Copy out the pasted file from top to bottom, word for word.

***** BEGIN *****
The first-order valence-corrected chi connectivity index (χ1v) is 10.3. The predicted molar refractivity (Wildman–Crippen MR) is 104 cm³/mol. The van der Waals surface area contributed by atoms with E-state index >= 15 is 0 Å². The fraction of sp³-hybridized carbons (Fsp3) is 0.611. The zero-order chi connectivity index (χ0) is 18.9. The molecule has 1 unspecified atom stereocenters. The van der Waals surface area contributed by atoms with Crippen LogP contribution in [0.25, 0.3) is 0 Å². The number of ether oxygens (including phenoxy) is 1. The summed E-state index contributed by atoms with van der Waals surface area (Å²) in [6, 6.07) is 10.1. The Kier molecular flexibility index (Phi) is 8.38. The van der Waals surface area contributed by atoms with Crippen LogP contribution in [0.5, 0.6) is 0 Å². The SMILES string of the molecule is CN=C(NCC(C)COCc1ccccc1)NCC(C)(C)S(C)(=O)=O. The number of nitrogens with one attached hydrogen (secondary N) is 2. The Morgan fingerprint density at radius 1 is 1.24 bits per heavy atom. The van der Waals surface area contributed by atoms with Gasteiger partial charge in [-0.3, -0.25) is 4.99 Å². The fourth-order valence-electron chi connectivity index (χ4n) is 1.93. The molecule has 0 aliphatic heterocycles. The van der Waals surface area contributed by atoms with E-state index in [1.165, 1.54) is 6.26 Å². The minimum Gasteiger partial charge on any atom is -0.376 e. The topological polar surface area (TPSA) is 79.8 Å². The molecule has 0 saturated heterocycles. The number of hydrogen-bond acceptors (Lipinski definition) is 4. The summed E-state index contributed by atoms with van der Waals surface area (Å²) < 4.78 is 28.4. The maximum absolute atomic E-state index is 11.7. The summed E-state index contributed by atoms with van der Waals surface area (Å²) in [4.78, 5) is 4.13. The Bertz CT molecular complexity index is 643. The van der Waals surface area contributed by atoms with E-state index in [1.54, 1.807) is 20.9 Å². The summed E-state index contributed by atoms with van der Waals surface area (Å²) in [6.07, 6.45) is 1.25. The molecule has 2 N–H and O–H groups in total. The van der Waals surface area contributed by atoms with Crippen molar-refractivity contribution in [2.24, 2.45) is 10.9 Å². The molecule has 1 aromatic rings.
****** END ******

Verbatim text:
The first-order valence-corrected chi connectivity index (χ1v) is 10.3. The predicted molar refractivity (Wildman–Crippen MR) is 104 cm³/mol. The van der Waals surface area contributed by atoms with E-state index >= 15 is 0 Å². The fraction of sp³-hybridized carbons (Fsp3) is 0.611. The zero-order chi connectivity index (χ0) is 18.9. The molecule has 1 unspecified atom stereocenters. The van der Waals surface area contributed by atoms with Crippen LogP contribution in [0.25, 0.3) is 0 Å². The number of ether oxygens (including phenoxy) is 1. The summed E-state index contributed by atoms with van der Waals surface area (Å²) in [6, 6.07) is 10.1. The Kier molecular flexibility index (Phi) is 8.38. The van der Waals surface area contributed by atoms with Crippen LogP contribution in [0.5, 0.6) is 0 Å². The SMILES string of the molecule is CN=C(NCC(C)COCc1ccccc1)NCC(C)(C)S(C)(=O)=O. The number of nitrogens with one attached hydrogen (secondary N) is 2. The Morgan fingerprint density at radius 1 is 1.24 bits per heavy atom. The van der Waals surface area contributed by atoms with Gasteiger partial charge in [-0.3, -0.25) is 4.99 Å². The fourth-order valence-electron chi connectivity index (χ4n) is 1.93. The molecule has 0 aliphatic heterocycles. The van der Waals surface area contributed by atoms with E-state index in [1.165, 1.54) is 6.26 Å². The minimum Gasteiger partial charge on any atom is -0.376 e. The topological polar surface area (TPSA) is 79.8 Å². The molecule has 0 saturated heterocycles. The number of hydrogen-bond acceptors (Lipinski definition) is 4. The summed E-state index contributed by atoms with van der Waals surface area (Å²) < 4.78 is 28.4. The maximum absolute atomic E-state index is 11.7. The summed E-state index contributed by atoms with van der Waals surface area (Å²) in [4.78, 5) is 4.13. The Bertz CT molecular complexity index is 643. The van der Waals surface area contributed by atoms with E-state index in [1.54, 1.807) is 20.9 Å². The summed E-state index contributed by atoms with van der Waals surface area (Å²) in [6.07, 6.45) is 1.25. The molecule has 2 N–H and O–H groups in total. The van der Waals surface area contributed by atoms with Crippen molar-refractivity contribution in [2.24, 2.45) is 10.9 Å². The molecule has 1 aromatic rings.